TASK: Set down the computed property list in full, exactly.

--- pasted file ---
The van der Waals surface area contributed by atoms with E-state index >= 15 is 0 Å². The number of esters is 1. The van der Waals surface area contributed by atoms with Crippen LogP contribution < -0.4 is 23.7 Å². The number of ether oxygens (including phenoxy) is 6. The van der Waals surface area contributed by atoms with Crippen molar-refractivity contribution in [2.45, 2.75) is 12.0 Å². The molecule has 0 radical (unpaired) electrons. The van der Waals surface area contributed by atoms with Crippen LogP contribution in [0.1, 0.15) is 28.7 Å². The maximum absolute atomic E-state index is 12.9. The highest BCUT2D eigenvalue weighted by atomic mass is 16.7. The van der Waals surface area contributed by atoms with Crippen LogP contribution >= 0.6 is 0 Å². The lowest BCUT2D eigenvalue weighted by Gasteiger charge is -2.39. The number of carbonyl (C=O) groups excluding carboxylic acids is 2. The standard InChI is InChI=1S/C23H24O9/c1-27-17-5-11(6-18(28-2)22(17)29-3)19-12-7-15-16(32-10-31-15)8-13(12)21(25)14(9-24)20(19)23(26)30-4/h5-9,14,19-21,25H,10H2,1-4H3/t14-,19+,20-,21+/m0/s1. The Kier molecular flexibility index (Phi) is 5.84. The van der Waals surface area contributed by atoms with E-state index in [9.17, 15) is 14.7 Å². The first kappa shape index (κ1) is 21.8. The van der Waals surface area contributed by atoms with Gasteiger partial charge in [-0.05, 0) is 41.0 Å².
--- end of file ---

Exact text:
The van der Waals surface area contributed by atoms with E-state index >= 15 is 0 Å². The number of esters is 1. The van der Waals surface area contributed by atoms with Crippen LogP contribution < -0.4 is 23.7 Å². The number of ether oxygens (including phenoxy) is 6. The van der Waals surface area contributed by atoms with Crippen molar-refractivity contribution in [2.45, 2.75) is 12.0 Å². The molecule has 0 radical (unpaired) electrons. The van der Waals surface area contributed by atoms with Crippen LogP contribution in [0.1, 0.15) is 28.7 Å². The maximum absolute atomic E-state index is 12.9. The highest BCUT2D eigenvalue weighted by atomic mass is 16.7. The van der Waals surface area contributed by atoms with Crippen LogP contribution >= 0.6 is 0 Å². The lowest BCUT2D eigenvalue weighted by Gasteiger charge is -2.39. The number of carbonyl (C=O) groups excluding carboxylic acids is 2. The standard InChI is InChI=1S/C23H24O9/c1-27-17-5-11(6-18(28-2)22(17)29-3)19-12-7-15-16(32-10-31-15)8-13(12)21(25)14(9-24)20(19)23(26)30-4/h5-9,14,19-21,25H,10H2,1-4H3/t14-,19+,20-,21+/m0/s1. The Kier molecular flexibility index (Phi) is 5.84. The van der Waals surface area contributed by atoms with E-state index in [9.17, 15) is 14.7 Å². The first kappa shape index (κ1) is 21.8. The van der Waals surface area contributed by atoms with Gasteiger partial charge in [-0.05, 0) is 41.0 Å².